Shown during the agribusiness tour at Insight FS Thursday are, from left, Tamas Houlihan, executive director of the<br />
Wisconsin Potato and Vegetable Growers Association, Tom Bressner, executive director of the Wisconsin Agri-Business<br />
Association, State Senator Tom Tiffany, and Joel Zalewski, Mike Dailey and David Ward of Insight FS.

Insight FS Explains Agri-Business

Antigo organization draws local, state federal officials for tour.

Wisconsin agriculture is a $12.3 billion business, but much of it is centered far from fields and barns.

That was the message state agribusiness leaders brought to Antigo Thursday, during a tour for local, state and federal officials at Insight FS.

The event drew State Sen. Tom Tiffany along with Pat Synder, who represents Congressman Sean Duffy, and a host of local and regional officials for the morning tour of the company’s agricultural processing plant and lunch.

“We’ve got a fabulous group,” Shawn Pfaff, who organized the tour for the Wisconsin Agri-Business Association, said. “Our goal here is to let you kick the tires and see what is going on.”

Tom Bressner, executive director for the association, noted that his organization strives to be a strong unifying voice for the agribusiness industries of Wisconsin, including providing programs and services and managing regulatory and legislative affairs.

Our goal is to tell you what agribusiness is all about and help you understand just what makes us tick,” he said.

Bressner said that agriculture tends to be a “quiet” industry, without a lot of voting clout, but with impressive numbers. According to the state Department of Agriculture, Trade and Consumer Protection, the state sees $88.3 million in economic activity from agriculture annually. There are 76,800 farms in Wisconsin and 11.9 percent of state workers are employed in agriculture.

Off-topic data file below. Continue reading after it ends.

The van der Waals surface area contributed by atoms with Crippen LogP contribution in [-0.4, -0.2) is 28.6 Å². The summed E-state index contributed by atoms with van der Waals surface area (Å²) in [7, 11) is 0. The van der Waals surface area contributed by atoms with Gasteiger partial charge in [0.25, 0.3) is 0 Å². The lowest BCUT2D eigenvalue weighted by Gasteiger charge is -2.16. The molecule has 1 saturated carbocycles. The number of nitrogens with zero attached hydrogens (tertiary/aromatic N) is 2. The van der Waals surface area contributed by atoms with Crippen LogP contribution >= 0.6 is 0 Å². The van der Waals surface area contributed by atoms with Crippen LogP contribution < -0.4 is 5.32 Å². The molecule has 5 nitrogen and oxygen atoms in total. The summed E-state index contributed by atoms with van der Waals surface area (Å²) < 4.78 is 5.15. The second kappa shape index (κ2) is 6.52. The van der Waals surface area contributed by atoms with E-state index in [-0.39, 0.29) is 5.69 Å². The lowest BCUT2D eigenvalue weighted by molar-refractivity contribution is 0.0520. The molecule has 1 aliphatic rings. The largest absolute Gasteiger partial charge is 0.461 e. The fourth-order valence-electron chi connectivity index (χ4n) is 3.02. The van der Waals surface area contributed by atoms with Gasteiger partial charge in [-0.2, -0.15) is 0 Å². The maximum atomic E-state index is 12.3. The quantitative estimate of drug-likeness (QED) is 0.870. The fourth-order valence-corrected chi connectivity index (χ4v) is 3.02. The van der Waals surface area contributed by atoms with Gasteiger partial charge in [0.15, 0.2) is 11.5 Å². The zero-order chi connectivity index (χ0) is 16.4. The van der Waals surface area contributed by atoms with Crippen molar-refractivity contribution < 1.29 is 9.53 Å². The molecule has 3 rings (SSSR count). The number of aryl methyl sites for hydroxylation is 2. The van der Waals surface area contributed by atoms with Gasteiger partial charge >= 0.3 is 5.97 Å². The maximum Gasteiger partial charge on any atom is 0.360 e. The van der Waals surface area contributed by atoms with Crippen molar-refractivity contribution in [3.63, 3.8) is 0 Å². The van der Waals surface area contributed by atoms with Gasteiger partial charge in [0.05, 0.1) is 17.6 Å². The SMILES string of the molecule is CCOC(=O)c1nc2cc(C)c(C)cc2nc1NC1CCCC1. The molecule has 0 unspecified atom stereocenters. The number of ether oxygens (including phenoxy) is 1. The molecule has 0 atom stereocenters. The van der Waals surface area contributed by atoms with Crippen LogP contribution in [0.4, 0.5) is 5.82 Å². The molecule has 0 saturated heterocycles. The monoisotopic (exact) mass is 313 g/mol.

Wisconsin is home to 76,800 farms and 1.27 million dairy cows, producing 27.6 billion pounds of milk per year.

Wisconsin ranks first in the nation for cheese, milk goats, corn silage, cranberries, carrots and snap beans for processing.

“This state’s economy is run by agriculture,” he said.

Joel Zalewski, operations manager for Insight FS, reviewed the company’s long history across the state with a goal of “being the best in business.”

Antigo is home to 40 to 45 full-time employees and 25 seasonal workers and operates three locations, the huge fertilizer plant, retail division and the Fast Stop convenience store on Antigo’s north side.

Antigo’s territory is a huge one, he added, stretching from New London and Bonduel on the south and east north into Michigan’s Upper Peninsula, with $30 to $45 million in annual gross sales.

Insight FS supplies seed, feed, fertilizer and crop protection products to farms along with an array of services including nutrition management , precision technology and GPS variable rate custom applications.

The company is also a fullservice provider of refined and renewable fuels, lubricants and propane for agriculture, industrial, commercial, fleet and residential customers.

“We want to be the best supplier we can be,” Zalewski said.

Source: Antigo Daily Herald